July 20, 1961 and July 1, 1976, and the interference would not result
   if the interfering station's equipment complied with the current
   technical standards, the licensee of the non-conforming station must
   take whatever steps are necessary to correct the situation up to the
   point of installing equipment which fully conforms to the technical
   standards of this subpart. In such cases, if the engineering analysis
   demonstrates that:

   (1) The conforming station would receive interference from a
   non-conforming station in excess of the levels specified in this
   section; and

   (2) The interference would be eliminated if the non-conforming
   equipment were replaced with equipment which complies with the
   standards of this subpart, the licensee (or prospective licensee) of
   the station which would receive interference must provide written
   notice of the potential interference to both the non-conforming
   licensee and the Commission's office in Gettysburg, PA. The
   non-conforming licensee must make all required equipment changes within
   180 days from the date of official Commission notice informing the
   licensee that it must upgrade its equipment, unless an alternative
   solution has been agreed to by all parties involved in the interference
   situation. If a non-conforming licensee fails to make all required
   changes within the specified period of time, the Commission may require
   the licensee to suspend operation until the changes are completed.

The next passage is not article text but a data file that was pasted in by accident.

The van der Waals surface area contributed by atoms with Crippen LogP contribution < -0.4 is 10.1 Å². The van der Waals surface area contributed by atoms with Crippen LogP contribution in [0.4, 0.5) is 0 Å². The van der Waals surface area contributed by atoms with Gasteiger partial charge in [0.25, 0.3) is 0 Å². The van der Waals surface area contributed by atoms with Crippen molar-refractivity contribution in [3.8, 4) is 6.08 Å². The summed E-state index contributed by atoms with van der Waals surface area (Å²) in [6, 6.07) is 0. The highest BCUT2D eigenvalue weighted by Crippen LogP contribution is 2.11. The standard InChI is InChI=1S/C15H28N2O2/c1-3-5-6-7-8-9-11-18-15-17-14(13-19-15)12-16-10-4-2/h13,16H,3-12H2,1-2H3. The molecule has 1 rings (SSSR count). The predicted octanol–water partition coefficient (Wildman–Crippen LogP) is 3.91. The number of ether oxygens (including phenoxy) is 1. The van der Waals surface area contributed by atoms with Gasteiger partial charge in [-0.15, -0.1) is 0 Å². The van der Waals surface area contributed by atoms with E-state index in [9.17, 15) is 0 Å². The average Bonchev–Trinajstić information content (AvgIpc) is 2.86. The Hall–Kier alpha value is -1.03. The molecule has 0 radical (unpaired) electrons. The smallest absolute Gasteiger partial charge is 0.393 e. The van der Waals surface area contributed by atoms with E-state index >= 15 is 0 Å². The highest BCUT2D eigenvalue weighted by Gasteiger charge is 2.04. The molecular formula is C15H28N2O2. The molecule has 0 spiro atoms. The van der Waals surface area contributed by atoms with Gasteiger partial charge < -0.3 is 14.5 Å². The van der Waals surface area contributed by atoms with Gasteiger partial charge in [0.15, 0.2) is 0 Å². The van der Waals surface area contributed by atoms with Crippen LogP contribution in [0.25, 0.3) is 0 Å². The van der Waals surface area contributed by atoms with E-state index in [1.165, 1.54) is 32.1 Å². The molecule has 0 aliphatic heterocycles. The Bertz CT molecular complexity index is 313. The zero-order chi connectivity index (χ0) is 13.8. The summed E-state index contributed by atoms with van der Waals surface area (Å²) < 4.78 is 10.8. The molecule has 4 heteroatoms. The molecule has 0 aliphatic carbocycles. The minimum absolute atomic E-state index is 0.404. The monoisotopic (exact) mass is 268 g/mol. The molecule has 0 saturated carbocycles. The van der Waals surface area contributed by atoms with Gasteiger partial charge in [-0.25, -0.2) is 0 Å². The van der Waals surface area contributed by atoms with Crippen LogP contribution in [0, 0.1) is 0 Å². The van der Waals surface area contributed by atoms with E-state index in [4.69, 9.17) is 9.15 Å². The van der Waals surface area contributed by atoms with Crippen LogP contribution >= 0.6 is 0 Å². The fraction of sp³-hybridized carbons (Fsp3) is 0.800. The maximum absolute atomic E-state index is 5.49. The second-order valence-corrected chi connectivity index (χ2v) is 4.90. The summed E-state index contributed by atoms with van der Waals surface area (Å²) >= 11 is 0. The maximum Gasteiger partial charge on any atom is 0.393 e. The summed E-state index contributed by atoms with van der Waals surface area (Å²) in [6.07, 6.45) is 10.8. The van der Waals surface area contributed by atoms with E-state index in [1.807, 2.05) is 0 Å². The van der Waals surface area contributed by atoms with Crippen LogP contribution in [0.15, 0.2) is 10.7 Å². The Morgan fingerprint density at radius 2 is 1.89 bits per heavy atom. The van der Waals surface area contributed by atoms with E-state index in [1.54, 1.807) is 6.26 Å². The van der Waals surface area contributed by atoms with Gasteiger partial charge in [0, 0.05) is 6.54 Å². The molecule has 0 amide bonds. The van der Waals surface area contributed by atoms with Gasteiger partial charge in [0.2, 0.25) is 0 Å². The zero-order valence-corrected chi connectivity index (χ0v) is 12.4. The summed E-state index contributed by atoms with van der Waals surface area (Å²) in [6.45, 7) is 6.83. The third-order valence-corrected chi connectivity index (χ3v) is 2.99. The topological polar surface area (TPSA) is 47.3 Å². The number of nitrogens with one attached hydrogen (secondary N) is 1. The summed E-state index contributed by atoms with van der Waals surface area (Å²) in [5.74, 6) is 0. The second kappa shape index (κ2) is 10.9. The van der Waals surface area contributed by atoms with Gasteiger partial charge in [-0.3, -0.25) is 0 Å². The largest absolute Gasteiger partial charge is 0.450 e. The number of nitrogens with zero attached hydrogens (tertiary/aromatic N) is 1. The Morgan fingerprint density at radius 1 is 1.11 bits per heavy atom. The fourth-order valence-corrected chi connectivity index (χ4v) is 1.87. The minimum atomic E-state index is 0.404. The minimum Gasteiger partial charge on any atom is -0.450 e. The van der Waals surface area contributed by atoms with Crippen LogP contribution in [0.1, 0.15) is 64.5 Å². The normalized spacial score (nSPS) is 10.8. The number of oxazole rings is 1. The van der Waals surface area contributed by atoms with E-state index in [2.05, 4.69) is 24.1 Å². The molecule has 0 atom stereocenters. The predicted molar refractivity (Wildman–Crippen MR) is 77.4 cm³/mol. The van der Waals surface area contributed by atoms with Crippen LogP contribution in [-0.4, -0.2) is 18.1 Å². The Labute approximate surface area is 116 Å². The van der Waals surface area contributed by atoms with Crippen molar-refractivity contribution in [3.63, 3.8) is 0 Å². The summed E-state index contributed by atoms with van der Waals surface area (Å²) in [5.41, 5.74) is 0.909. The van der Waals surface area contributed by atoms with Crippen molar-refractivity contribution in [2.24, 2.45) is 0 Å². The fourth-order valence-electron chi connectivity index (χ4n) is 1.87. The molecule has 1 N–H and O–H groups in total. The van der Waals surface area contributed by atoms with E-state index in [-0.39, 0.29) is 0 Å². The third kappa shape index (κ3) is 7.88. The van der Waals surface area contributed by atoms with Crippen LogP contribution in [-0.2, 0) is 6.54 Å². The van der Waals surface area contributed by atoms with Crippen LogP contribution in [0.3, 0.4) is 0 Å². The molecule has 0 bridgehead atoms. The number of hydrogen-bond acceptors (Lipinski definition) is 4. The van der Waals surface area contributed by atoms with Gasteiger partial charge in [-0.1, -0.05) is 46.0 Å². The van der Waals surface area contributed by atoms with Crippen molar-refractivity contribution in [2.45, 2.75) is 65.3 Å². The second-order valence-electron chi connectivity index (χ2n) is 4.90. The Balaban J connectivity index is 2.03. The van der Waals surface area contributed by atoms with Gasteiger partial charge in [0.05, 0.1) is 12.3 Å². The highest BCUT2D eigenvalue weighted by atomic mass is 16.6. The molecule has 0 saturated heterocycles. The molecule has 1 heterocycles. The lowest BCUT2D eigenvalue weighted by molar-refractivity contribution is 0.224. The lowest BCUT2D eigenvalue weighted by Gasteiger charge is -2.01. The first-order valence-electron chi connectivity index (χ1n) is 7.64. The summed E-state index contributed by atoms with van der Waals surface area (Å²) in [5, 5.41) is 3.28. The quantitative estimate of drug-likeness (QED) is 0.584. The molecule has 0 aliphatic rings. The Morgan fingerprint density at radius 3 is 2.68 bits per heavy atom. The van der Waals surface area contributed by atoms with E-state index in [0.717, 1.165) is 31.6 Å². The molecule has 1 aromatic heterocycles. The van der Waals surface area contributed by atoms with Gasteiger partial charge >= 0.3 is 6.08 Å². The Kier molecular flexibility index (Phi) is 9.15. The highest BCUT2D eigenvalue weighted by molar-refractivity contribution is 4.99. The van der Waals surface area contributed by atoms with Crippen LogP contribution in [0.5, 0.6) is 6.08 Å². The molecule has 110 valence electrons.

(e) Interference dispute resolution procedures. Should a licensee
   licensed under this part receive harmful interference from another
   licensee licensed under this chapter, the parties involved shall comply
   with the dispute resolution procedures set forth herein:

   (1) The licensee experiencing the harmful interference shall notify the
   licensee believed to be causing the harmful interference and shall
   supply information describing its problem and supporting its claim;

   (2) Upon receipt of the harmful interference notice, the licensee
   alleged to be causing the harmful interference shall respond
   immediately and make every reasonable effort to identify and resolve
   the conflict; and

   (3) Licensees are encouraged to resolve the harmful interference prior
   to contacting the Commission.

   [ 61 FR 26677 , May 28, 1996, as amended at  63 FR 68983 , Dec. 14, 1998;
    65 FR 17449 , Apr. 3, 2000;  65 FR 38329 , June 20, 2000;  65 FR 59358 ,
   Oct. 5, 2000;  66 FR 35110 , July 3, 2001;  67 FR 43038 , June 28, 2002;  69 FR 31746 , June 7, 2004;  70 FR 29996 , May 25, 2005]

   


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Goto Year: 2020 | 2022